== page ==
Analogies and examples from student's experiences are frequently cited as important to teaching conceptual material. This study was conducted in order to explore the effectiveness of an analogical teaching technique, which uses a connected sequence of "bridging" analogies, compared with a more standard teaching-by-example technique. The target concept involved the common misconception that static objects are unable to exert forces. Of the 21 high school students with no prior physics instruction who were individually interviewed, 14 initially maintained that a table does not exert a force upward on a book resting on it. The latter were divided into two matched groups. Students in each group were asked to think aloud as they worked through one of the two written explanations. After instruction, the experimental group performed significantly better on target and transfer problems, as well as indicating significantly higher subjective estimates of how "understandable and believable" the explanation was. These findings suggest that: (1) teachers need to be aware that certain examples they themselves find compelling may not be at all illuminating for the student; (2) even when the example is compelling to the student, it may not be seen as analogous to the target problem in the lesson; and (3) teachers need to keep in mind the goal of helping students develop visualizable, qualitative models of physical phenomena. (Author/ML)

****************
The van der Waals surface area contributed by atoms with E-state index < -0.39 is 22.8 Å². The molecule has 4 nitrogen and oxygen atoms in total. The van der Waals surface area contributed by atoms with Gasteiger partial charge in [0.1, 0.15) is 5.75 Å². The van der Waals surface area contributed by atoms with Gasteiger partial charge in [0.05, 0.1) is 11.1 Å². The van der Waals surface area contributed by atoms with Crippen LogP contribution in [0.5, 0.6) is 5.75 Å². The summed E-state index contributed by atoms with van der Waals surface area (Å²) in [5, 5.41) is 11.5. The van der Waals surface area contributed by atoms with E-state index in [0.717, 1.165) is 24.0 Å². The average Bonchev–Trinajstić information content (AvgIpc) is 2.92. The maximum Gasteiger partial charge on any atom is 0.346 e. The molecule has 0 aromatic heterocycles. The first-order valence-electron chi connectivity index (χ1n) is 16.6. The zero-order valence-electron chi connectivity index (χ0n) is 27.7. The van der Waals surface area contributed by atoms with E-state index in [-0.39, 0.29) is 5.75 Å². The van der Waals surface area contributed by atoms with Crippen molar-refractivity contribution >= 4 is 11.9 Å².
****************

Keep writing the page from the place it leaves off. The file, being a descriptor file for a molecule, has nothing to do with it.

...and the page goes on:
Paper presented at the Annual Meeting of the American Educational Research Association (Washington, DC, April 20-24, 1987).